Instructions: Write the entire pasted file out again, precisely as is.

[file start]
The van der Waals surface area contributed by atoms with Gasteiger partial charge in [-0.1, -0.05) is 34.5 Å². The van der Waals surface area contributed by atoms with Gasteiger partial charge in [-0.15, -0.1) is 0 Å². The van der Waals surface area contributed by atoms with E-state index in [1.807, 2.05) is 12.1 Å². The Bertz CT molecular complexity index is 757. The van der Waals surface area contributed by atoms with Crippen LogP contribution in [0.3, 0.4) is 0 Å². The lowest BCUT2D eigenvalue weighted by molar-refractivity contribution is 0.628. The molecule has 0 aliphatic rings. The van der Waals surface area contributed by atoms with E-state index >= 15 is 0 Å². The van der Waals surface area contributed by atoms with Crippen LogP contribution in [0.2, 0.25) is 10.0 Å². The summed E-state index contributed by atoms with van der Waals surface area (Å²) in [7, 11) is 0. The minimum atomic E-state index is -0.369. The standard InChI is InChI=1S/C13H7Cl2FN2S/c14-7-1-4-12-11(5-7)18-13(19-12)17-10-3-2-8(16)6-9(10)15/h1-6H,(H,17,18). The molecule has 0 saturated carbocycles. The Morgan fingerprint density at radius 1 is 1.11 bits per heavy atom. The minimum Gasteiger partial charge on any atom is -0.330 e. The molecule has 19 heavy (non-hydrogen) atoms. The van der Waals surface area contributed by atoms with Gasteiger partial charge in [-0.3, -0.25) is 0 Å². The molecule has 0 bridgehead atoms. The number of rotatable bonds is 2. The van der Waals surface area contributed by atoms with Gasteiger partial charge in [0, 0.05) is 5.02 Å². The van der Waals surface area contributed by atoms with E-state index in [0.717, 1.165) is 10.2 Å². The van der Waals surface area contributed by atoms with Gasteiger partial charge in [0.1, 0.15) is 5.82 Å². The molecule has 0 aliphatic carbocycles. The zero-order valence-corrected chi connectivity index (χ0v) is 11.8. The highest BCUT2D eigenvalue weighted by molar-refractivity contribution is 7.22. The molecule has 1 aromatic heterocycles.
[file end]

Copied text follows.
The van der Waals surface area contributed by atoms with Gasteiger partial charge in [-0.1, -0.05) is 34.5 Å². The van der Waals surface area contributed by atoms with Gasteiger partial charge in [-0.15, -0.1) is 0 Å². The van der Waals surface area contributed by atoms with E-state index in [1.807, 2.05) is 12.1 Å². The Bertz CT molecular complexity index is 757. The van der Waals surface area contributed by atoms with Crippen LogP contribution in [0.3, 0.4) is 0 Å². The lowest BCUT2D eigenvalue weighted by molar-refractivity contribution is 0.628. The molecule has 0 aliphatic rings. The van der Waals surface area contributed by atoms with E-state index >= 15 is 0 Å². The van der Waals surface area contributed by atoms with Crippen LogP contribution in [0.2, 0.25) is 10.0 Å². The summed E-state index contributed by atoms with van der Waals surface area (Å²) in [7, 11) is 0. The minimum atomic E-state index is -0.369. The standard InChI is InChI=1S/C13H7Cl2FN2S/c14-7-1-4-12-11(5-7)18-13(19-12)17-10-3-2-8(16)6-9(10)15/h1-6H,(H,17,18). The molecule has 0 saturated carbocycles. The Morgan fingerprint density at radius 1 is 1.11 bits per heavy atom. The minimum Gasteiger partial charge on any atom is -0.330 e. The molecule has 19 heavy (non-hydrogen) atoms. The van der Waals surface area contributed by atoms with Gasteiger partial charge in [-0.3, -0.25) is 0 Å². The molecule has 0 bridgehead atoms. The number of rotatable bonds is 2. The van der Waals surface area contributed by atoms with Gasteiger partial charge in [0, 0.05) is 5.02 Å². The van der Waals surface area contributed by atoms with E-state index in [0.717, 1.165) is 10.2 Å². The van der Waals surface area contributed by atoms with Gasteiger partial charge in [0.1, 0.15) is 5.82 Å². The molecule has 0 aliphatic carbocycles. The zero-order valence-corrected chi connectivity index (χ0v) is 11.8. The highest BCUT2D eigenvalue weighted by molar-refractivity contribution is 7.22. The molecule has 1 aromatic heterocycles.